Post & Edit: Ben Images: Ben, Terrell & Kym November 19, 2012
In 1872, photographer Eadweard Muybridge photographed a horse in gallop to settle a commonly debated question of the day— if all four feet of a horse were off the ground at the same time while in gallop. What he confirmed was something the naked human eye could not perceive; in gallop all four feet did indeed lift off the ground. To accomplish this, Muybridge placed numerous large glass-plate cameras in a line along the edge of the track; the shutter of each was triggered by a thread as the horse passed. His stop motion studies of the Horse In Motion were some of the first of their kind. Incredibly, the sequential cameras created a frame rate quick enough to capture motion sequence.
140 years later, sports photographers accomplish the same result as Muybridge; stop motion. We shoot to uncover peak action, but unlike Muybridge we have the privilege to shoot at frame rates as high as 12 Frames Per Second with the click of a button. The result…each play shot catalogues a sequence of images; moments otherwise imperceivable by the human eye. These series uncover just how exceptional athletes truly are.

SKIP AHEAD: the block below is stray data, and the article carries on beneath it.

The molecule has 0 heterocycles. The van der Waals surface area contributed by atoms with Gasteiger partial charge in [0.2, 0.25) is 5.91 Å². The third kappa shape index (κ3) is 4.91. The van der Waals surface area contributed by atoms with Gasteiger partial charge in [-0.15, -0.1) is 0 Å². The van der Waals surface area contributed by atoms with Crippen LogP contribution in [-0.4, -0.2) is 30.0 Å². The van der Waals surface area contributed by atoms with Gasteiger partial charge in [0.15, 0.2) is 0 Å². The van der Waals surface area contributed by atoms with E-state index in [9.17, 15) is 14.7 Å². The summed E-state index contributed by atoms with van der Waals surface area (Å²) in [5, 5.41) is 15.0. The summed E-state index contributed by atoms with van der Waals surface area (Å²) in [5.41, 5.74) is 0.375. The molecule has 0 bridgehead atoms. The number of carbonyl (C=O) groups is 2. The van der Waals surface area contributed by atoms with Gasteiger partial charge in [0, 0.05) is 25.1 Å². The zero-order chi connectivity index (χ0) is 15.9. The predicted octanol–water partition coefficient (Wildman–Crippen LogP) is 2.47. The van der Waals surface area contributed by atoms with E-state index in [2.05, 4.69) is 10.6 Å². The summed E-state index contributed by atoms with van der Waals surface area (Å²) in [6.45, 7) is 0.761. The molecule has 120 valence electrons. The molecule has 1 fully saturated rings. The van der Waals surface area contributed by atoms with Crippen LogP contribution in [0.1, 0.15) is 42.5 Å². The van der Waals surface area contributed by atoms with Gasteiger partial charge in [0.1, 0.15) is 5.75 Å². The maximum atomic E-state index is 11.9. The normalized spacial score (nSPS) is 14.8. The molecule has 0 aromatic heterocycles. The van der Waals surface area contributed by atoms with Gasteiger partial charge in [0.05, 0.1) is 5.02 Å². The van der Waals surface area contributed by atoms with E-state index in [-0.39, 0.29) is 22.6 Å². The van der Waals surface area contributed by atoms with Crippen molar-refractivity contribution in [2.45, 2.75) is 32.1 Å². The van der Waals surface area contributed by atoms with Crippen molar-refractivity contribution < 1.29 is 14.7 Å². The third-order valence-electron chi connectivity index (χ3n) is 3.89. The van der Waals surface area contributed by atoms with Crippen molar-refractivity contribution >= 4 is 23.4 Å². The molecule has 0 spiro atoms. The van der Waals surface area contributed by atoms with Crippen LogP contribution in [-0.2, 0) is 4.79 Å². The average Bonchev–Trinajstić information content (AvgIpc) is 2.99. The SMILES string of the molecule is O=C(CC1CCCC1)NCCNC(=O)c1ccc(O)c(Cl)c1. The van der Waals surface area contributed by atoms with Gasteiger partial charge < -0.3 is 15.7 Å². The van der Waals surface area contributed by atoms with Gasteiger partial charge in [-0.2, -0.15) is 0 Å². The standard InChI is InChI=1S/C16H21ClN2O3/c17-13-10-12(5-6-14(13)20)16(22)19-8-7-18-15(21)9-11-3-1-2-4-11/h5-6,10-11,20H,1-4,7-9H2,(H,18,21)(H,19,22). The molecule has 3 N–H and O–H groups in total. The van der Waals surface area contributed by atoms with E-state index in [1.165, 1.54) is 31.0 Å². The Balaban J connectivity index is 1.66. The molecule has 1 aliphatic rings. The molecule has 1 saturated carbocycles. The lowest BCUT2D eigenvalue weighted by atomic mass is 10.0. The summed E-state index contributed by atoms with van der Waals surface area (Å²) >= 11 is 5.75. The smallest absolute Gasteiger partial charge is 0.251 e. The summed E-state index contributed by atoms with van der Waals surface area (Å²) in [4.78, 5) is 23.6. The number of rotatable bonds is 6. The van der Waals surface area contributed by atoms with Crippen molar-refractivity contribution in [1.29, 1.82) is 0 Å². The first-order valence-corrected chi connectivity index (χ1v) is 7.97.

My post this week shows images captured on a single play, composited to reveal the incredible athleticism players display on each run, tackle, kick, and catch.